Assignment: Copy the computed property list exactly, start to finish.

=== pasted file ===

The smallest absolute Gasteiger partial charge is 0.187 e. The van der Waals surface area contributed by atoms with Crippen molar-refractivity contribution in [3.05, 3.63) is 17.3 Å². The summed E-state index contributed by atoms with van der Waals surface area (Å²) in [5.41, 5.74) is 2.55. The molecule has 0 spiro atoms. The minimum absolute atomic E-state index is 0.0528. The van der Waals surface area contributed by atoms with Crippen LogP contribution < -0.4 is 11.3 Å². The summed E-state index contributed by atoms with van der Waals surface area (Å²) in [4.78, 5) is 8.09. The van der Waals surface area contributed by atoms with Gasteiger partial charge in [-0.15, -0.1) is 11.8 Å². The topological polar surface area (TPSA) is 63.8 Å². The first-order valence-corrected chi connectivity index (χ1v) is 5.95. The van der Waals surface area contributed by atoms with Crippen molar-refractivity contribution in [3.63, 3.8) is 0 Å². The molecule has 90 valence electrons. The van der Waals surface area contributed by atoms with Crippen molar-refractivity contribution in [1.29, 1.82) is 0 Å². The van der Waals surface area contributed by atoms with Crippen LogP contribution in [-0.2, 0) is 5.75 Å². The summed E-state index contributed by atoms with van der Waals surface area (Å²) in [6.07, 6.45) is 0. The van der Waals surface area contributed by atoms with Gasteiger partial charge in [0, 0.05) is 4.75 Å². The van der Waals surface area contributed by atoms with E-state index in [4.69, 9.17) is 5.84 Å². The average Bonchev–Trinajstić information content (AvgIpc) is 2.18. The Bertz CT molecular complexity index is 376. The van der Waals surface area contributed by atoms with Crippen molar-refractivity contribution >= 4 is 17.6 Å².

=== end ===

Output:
The smallest absolute Gasteiger partial charge is 0.187 e. The van der Waals surface area contributed by atoms with Crippen molar-refractivity contribution in [3.05, 3.63) is 17.3 Å². The summed E-state index contributed by atoms with van der Waals surface area (Å²) in [5.41, 5.74) is 2.55. The molecule has 0 spiro atoms. The minimum absolute atomic E-state index is 0.0528. The van der Waals surface area contributed by atoms with Crippen LogP contribution < -0.4 is 11.3 Å². The summed E-state index contributed by atoms with van der Waals surface area (Å²) in [4.78, 5) is 8.09. The van der Waals surface area contributed by atoms with Gasteiger partial charge in [-0.15, -0.1) is 11.8 Å². The topological polar surface area (TPSA) is 63.8 Å². The first-order valence-corrected chi connectivity index (χ1v) is 5.95. The van der Waals surface area contributed by atoms with Crippen molar-refractivity contribution in [3.63, 3.8) is 0 Å². The molecule has 90 valence electrons. The van der Waals surface area contributed by atoms with Crippen molar-refractivity contribution in [1.29, 1.82) is 0 Å². The van der Waals surface area contributed by atoms with Crippen LogP contribution in [-0.2, 0) is 5.75 Å². The summed E-state index contributed by atoms with van der Waals surface area (Å²) in [6.07, 6.45) is 0. The van der Waals surface area contributed by atoms with Gasteiger partial charge in [0, 0.05) is 4.75 Å². The van der Waals surface area contributed by atoms with E-state index in [4.69, 9.17) is 5.84 Å². The average Bonchev–Trinajstić information content (AvgIpc) is 2.18. The Bertz CT molecular complexity index is 376. The van der Waals surface area contributed by atoms with Crippen molar-refractivity contribution >= 4 is 17.6 Å².